When I was a temp I got a W2 from my temp agency which was my actual employer – the places I physically went to to work were just my employer’s clients.

              If she is on the books at the workplace itself than my comment below doesn’t apply.

        3. Jamie*

          By W2 contractor do you mean you work for an agency?

          If that’s the case the work you actually do even if it meets the level isn’t for your employer – it’s for your employer’s client.

          Your employer is the agency – they send you to assignments (even if it’s one long term assignment that lasts for years) so you likely wouldn’t meet the bar of responsibilities as exempt for your employer (the agency.)

          How much you make is irrelevant as a contractor. My plumber makes a fortune per hour, but he’s only paid for the hours he works because he’s not my employee…he’s my contractor. It’s the same for the company you report to – you don’t really work for them – so there is no reason for them to pay you for time not worked.

          1. Piper*

            Yeah, I work for an agency at one place (long-term, indefinite). They would not place me somewhere else if the contract was terminated. I perform identical work to the three other people on my team, all of whom are full-time, exempt, salaried employees. I’m treated exactly like those employees (reviews, same manager, etc), but yes, I’m a W2 contractor.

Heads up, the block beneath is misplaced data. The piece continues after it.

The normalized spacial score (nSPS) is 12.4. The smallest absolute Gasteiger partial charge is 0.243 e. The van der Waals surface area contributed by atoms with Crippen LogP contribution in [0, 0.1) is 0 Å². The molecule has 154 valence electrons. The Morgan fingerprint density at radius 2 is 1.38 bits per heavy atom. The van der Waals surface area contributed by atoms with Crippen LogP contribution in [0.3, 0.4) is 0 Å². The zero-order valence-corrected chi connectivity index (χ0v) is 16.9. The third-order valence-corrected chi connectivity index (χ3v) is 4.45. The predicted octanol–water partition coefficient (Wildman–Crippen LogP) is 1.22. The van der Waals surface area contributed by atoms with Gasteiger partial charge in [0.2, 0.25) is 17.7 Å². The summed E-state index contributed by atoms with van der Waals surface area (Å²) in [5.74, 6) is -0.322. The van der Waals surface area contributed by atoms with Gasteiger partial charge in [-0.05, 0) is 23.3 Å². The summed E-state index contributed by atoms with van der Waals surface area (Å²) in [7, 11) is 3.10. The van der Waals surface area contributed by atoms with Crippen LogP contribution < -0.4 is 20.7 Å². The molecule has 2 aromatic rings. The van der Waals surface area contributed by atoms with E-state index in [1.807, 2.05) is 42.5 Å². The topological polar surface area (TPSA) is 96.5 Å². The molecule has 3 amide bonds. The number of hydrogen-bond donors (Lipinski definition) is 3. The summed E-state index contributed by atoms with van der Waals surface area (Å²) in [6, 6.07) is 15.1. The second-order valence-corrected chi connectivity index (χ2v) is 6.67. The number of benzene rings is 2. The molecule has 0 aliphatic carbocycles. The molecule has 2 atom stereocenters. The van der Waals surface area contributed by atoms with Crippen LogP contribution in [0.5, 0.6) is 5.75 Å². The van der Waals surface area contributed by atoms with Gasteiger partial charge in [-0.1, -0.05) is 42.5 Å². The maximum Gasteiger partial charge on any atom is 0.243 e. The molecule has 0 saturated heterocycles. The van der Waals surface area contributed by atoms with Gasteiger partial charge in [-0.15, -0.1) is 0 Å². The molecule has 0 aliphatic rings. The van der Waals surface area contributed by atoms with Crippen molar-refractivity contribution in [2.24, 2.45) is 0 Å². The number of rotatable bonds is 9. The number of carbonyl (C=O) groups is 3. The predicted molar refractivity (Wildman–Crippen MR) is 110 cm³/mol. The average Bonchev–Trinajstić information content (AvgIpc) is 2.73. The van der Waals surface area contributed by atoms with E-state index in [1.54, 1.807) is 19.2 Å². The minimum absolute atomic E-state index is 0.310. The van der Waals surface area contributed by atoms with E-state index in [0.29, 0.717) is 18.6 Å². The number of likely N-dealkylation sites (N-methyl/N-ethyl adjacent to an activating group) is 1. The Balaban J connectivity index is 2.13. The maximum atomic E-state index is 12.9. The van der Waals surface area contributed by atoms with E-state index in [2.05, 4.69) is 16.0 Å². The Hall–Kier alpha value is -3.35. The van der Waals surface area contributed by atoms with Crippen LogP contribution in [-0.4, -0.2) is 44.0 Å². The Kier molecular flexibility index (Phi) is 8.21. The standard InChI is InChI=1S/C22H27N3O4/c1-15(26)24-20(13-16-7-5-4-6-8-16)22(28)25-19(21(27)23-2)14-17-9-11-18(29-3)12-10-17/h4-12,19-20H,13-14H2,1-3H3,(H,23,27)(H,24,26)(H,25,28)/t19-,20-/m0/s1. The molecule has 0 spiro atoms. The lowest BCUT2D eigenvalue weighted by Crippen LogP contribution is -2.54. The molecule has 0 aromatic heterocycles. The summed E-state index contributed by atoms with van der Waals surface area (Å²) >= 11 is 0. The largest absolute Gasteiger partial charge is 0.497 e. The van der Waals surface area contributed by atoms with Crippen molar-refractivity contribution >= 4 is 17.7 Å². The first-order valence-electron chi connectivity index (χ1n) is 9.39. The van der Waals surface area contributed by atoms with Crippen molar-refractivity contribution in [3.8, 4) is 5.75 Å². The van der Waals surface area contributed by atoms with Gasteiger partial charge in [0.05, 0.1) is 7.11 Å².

According to the linked article, the first test is salary level test, so pay level does matter to determining exempt versus non-exempt, whether or not it applies here is different, I suppose.

            I get what you’re saying about contractor versus employee, but it just seems strange to me.

            1. Jamie*

              Right – the first test is salary, but you have to meet all three tests to qualify as exempt. And in their example, yes, if you clear 6 figures in most companies you almost certainly have the level of responsibility to meet the other two tests.